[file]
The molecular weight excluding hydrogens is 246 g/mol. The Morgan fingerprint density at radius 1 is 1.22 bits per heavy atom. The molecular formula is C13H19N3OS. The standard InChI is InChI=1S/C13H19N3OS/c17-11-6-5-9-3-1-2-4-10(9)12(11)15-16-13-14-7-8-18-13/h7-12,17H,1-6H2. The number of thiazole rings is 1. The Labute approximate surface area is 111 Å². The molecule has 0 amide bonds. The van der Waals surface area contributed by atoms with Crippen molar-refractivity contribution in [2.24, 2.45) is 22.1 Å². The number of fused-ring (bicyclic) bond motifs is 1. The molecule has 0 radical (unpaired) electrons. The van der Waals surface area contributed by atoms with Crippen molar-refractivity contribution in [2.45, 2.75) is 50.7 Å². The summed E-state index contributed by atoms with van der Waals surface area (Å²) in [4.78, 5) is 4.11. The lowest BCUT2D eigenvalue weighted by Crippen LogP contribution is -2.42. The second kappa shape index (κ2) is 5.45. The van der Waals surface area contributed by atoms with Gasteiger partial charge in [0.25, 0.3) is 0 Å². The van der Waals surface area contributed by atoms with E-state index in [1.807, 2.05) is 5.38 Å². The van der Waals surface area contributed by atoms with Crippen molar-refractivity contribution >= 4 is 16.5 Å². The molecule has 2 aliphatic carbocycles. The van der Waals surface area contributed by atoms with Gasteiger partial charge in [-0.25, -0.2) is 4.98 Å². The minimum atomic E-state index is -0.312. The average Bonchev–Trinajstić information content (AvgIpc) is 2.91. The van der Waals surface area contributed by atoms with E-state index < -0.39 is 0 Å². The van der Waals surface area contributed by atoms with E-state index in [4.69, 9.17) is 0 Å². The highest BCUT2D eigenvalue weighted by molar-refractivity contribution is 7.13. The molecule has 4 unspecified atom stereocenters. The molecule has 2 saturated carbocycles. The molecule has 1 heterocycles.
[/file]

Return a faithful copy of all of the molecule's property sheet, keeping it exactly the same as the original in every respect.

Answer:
The molecular weight excluding hydrogens is 246 g/mol. The Morgan fingerprint density at radius 1 is 1.22 bits per heavy atom. The molecular formula is C13H19N3OS. The standard InChI is InChI=1S/C13H19N3OS/c17-11-6-5-9-3-1-2-4-10(9)12(11)15-16-13-14-7-8-18-13/h7-12,17H,1-6H2. The number of thiazole rings is 1. The Labute approximate surface area is 111 Å². The molecule has 0 amide bonds. The van der Waals surface area contributed by atoms with Crippen molar-refractivity contribution in [2.24, 2.45) is 22.1 Å². The number of fused-ring (bicyclic) bond motifs is 1. The molecule has 0 radical (unpaired) electrons. The van der Waals surface area contributed by atoms with Crippen molar-refractivity contribution in [2.45, 2.75) is 50.7 Å². The summed E-state index contributed by atoms with van der Waals surface area (Å²) in [4.78, 5) is 4.11. The lowest BCUT2D eigenvalue weighted by Crippen LogP contribution is -2.42. The second kappa shape index (κ2) is 5.45. The van der Waals surface area contributed by atoms with Gasteiger partial charge in [0.25, 0.3) is 0 Å². The van der Waals surface area contributed by atoms with E-state index in [1.807, 2.05) is 5.38 Å². The van der Waals surface area contributed by atoms with Crippen molar-refractivity contribution >= 4 is 16.5 Å². The molecule has 2 aliphatic carbocycles. The van der Waals surface area contributed by atoms with Gasteiger partial charge in [-0.25, -0.2) is 4.98 Å². The minimum atomic E-state index is -0.312. The average Bonchev–Trinajstić information content (AvgIpc) is 2.91. The van der Waals surface area contributed by atoms with E-state index < -0.39 is 0 Å². The van der Waals surface area contributed by atoms with E-state index in [4.69, 9.17) is 0 Å². The highest BCUT2D eigenvalue weighted by molar-refractivity contribution is 7.13. The molecule has 4 unspecified atom stereocenters. The molecule has 2 saturated carbocycles. The molecule has 1 heterocycles.